known, responsible caregivers.  Immigrant advocates have raised concerns that the vast majority of children living in the tent-city in Texas will be there for months.  Another troubling dimension of this matter was highlighted last week by Matthew Albence, a senior official with Immigration and Customs Enforcement (ICE).  In testimony before Congress, he reported that ICE has arrested “dozens of people who applied to sponsor unaccompanied minors.”  ICE confirmed after the hearing that 70% of those arrested did not have prior records.  One would want to learn why the individuals were arrested.

A serious policy debacle of this magnitude that demonstrates an egregious lack of interagency coordination and communication at the federal level warrants action from our legislators.  The circumstances of the children need to change sooner rather than later.

Local Education Agencies and Student Sexual Assault

Recently Education DIVE raised timely and provocative questions for readers as to whether schools are prepared to help students speak up about sexual assault.  Under current Title IX regulations, students can ask schools to help address the aftermath of sexual assault incidents, even if the incidents took place off the school campus.  The point is made that students “need a positive environment that has the support systems and policies in place to encourage students to speak up about sexual assault happening in schools.”

Sexual harassment is frequent.  Nearly 80% of American children and teens face this problem at school.  There are countless reasons why young people don’t tell others about their sexual abuse experiences and, as we have witnessed in recent days, this is not unique to youngsters but for young adults and people in different stages of their lives, including seniors, who have chosen to remain silent about their regrettably poignant experiences as survivors.  Victims could be reluctant to divulge this due to a host of concerns…being scared about reactions, choose self-blame, or, hope to protect their families and loved ones.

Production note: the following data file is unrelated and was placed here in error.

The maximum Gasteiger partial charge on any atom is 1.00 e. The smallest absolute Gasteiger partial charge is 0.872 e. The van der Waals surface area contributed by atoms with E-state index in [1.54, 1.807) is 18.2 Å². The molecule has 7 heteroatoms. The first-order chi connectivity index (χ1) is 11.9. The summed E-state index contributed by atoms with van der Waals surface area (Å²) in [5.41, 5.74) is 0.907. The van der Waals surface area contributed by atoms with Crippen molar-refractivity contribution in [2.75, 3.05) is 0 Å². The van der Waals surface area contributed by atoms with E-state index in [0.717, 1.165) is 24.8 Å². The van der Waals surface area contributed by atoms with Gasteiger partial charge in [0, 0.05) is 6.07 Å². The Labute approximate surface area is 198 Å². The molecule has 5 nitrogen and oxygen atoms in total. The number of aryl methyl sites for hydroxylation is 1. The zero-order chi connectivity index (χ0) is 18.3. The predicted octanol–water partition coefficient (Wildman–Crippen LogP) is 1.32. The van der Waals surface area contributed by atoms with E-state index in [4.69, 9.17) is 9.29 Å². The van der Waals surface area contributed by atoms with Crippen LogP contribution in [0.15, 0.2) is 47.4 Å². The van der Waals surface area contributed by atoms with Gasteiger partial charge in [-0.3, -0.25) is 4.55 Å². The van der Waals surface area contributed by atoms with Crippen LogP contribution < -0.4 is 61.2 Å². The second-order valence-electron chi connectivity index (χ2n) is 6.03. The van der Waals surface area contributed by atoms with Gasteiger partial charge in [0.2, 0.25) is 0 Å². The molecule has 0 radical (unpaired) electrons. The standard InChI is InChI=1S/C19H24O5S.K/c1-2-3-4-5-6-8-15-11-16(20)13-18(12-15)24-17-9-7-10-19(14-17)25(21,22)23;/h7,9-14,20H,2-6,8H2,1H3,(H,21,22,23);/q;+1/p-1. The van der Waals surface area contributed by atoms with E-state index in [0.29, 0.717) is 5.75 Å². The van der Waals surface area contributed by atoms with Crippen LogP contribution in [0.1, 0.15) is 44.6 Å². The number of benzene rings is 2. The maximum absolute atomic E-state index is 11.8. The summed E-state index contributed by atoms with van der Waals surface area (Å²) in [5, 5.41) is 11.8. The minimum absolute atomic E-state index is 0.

This is a teaching and mentoring moment in our country on this issue.  Students need positive learning environments to succeed personally and academically.  It is up to all of us to ensure the young people are taught the skills, including growing a healthy gene of ‘self-advocacy’… to speak up and are equipped with the necessary skills and confidence to do so.  Whether new changes to Title IX fostered by Secretary of Education Betsy DeVos to alter Obama administration guidelines for handling sexual assault on college campuses will take hold and translate and transfer to K-12 environments is unclear.

Reading Recommendation

Greg Lukianoff and Jonathan Haidt have contributed an inspired suggested addition to the libraries of Chronicle readers and all mentoring/youth advocates entitled “THE CODDLING OF THE AMERICAN MIND” – How Good Intentions and Bad Ideas Are Setting Up a Generation for Failure.  While the locus of their emphasis is on college campuses, the spillover to school, workforce development, and countless  learning environments addresses the startling increases in rates of anxiety, depression, and suicide in this country.  They examine the issues carefully and thoughtfully Lukianoff is president and CEO of the Foundation for Individual Rights in Education (FIRE).  His specialty areas of expertise include First Amendment issues and free speech.  Dr. Haidt is Thomas Cooley Professor of Ethical Leadership at New York University’s Stern School of Business.  These brilliant men have intentionally taken on some “terrible ideas” as they suggest – “What doesn’t kill you makes you weaker; always trust your feelings; and life is a battle between good people and evil people.” (Perhaps we have seen enough these perspectives played out on the national stage for all of our children to see in recent days.)  Published by Penguin Press, this book is available through amazon.com.